OKLAHOMA CITY, Okla. – The latest round of severe weather to sweep through the central U.S. focused much of its wrath in Oklahoma, Kansas and Arkansas on Thursday with reports of tornadoes, large hail and flooding downpours.
In Oklahoma, there were a few tornadoes spotted around the Oklahoma City metro area Thursday evening into Thursday night.
South of Oklahoma City, daylight revealed the extent of damages in the town of Cole. The photo below shows a large portion of its roof having been obliterated. Another image shows piles of rubble strewn across a driveway and almost covering a car.
- Image 1 of 2
- Image 2 of 2
The National Weather Service tweeted that the twister was rated EF-1, meaning that it was caused by a tornado with wind speeds between 86 and 110 mph.
One tornado was observed in the town of Noble, which is also south of Oklahoma City.
A few businesses, homes and power lines were damaged by the suspected tornado, according to the Cleveland County Sheriff's Office. The NWS reported some power flashes were also visible along the funnel's path, but no one was injured.
A weather enthusiast captured video of one of those tornadoes near Cole, Oklahoma. The tornado appeared to briefly touch the ground west of Interstate 35 and triggered the issuance of a Tornado Warning.
McClain County Sheriff's Office spokesperson Scott Gibbons said there were six homes damaged by tornadoes in Cole, two of which were total losses. There were no injuries.
Farther east, wind gusts exceeded 60 mph as the severe storms marched onward. Haywood, Oklahoma recorded a gust of 66 mph while McAlester hit a gust of 64 mph, according to NWS spotter reports. But power outages were minimal in the state as of Friday morning.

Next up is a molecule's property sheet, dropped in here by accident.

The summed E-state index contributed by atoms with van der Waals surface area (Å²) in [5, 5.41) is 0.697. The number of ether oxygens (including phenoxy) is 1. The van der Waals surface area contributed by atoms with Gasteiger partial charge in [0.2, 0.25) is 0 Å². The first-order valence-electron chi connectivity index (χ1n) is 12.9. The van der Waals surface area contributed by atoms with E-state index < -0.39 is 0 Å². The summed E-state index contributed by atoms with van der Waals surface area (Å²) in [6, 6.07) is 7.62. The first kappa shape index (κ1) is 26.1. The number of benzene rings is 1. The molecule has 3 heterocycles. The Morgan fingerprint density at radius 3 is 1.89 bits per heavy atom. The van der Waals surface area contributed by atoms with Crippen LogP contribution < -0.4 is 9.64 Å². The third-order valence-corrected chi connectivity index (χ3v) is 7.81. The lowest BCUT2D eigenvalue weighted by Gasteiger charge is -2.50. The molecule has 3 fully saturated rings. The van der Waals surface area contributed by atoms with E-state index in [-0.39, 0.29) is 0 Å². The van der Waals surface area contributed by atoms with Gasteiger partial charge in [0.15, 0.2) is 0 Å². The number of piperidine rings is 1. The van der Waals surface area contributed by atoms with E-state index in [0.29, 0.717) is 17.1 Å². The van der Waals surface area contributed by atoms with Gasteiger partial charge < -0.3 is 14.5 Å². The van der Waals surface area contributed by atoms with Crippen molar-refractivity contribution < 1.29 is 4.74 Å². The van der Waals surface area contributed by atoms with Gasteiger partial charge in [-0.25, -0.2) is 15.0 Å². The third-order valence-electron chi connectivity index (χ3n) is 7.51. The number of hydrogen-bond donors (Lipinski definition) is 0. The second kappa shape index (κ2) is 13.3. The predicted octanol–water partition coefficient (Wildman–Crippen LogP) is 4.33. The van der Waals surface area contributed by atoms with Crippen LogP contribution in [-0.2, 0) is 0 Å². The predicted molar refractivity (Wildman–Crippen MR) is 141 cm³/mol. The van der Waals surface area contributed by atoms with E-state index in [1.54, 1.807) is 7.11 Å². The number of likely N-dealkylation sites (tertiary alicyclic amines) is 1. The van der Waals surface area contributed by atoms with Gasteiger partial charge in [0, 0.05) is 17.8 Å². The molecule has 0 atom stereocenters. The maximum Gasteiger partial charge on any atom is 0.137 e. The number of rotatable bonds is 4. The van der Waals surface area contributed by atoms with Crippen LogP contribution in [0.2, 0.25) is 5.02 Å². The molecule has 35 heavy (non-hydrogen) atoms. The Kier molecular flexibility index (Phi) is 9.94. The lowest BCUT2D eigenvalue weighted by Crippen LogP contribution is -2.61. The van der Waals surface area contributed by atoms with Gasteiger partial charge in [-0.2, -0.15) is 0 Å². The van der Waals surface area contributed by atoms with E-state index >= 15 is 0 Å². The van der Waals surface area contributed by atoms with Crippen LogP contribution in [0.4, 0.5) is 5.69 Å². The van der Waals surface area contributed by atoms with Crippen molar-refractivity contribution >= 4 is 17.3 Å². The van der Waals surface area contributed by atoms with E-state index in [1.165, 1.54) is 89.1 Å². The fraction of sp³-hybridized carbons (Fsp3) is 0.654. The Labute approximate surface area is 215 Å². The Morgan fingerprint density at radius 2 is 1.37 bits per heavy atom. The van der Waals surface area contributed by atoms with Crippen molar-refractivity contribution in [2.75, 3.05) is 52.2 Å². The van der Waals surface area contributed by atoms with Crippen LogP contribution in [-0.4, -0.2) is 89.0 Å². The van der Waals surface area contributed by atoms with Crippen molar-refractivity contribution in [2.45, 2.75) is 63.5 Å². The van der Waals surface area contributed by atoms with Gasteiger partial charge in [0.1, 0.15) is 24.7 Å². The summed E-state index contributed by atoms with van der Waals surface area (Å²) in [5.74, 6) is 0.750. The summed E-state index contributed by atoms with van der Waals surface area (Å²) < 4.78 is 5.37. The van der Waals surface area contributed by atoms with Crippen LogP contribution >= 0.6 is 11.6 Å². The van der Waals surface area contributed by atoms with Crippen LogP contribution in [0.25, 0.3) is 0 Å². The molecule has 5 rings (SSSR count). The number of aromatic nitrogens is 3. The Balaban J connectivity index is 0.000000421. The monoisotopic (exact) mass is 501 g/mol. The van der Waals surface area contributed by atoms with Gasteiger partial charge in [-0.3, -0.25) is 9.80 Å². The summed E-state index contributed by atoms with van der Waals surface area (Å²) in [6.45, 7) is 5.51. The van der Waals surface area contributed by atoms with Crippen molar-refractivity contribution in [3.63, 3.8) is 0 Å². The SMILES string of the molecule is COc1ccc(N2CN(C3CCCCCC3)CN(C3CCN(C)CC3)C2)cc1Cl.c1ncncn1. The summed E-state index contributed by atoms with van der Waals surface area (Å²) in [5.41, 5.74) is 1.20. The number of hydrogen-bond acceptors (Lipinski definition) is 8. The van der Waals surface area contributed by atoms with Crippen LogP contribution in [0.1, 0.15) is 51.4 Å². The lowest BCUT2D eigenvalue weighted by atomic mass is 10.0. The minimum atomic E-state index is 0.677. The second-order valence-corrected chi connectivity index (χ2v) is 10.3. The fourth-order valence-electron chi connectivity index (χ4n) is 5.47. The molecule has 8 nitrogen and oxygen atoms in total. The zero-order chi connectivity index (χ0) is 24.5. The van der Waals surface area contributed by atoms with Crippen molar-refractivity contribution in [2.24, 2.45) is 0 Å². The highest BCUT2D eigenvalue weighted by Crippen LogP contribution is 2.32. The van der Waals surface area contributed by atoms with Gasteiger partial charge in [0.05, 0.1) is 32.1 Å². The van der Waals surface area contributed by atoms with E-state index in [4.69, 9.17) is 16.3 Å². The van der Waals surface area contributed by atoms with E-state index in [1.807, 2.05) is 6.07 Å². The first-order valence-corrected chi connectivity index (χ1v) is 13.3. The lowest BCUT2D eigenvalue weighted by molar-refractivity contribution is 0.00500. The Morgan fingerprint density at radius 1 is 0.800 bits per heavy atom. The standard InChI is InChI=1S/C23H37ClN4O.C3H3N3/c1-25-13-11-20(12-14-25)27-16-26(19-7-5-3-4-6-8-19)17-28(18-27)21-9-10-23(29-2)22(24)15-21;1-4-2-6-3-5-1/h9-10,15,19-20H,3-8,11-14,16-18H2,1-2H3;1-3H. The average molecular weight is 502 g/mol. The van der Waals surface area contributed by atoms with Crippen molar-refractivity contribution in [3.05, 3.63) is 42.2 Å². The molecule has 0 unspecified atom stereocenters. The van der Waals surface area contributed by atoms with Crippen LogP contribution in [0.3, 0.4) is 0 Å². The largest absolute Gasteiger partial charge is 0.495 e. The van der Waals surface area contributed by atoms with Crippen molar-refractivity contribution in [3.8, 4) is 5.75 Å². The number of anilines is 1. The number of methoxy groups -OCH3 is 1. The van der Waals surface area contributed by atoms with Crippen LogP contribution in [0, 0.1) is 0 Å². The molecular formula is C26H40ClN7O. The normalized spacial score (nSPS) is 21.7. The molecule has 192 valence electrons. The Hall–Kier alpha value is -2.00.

In Conway, Arkansas, a tree that is thought to be around 600 years old crushed a house during the heavy storms.
Additionally, the NWS said that an EF-1 tornado touched down not far from the Shreveport Regional Airport Thursday morning. The NWS reported that a few structures were damaged, and winds topped 80 mph.
Several weak tornadoes were also reported in Kansas, and at least one was captured on video moving through the rural lands near the town of McDonald.
The storms came on the heels of widespread severe thunderstorms Wednesday that brought large hail to the Denver metro area Wednesday and prompted the area's first Tornado Watch in nearly two years.
The severe weather threat wasn't done yet with the Plains this week. Strong to severe thunderstorms are expected to develop again Friday afternoon, extending from South Dakota and Iowa down to southern Texas, according to the FOX Forecast Center. A few tornadoes will be possible across the northern extent, particularly in Nebraska and Iowa, where NOAA's Storm Prediction Center has issued a Level 3 out of 5 risk for severe weather, including the towns of Omaha, Nebraska and Sioux City, Iowa.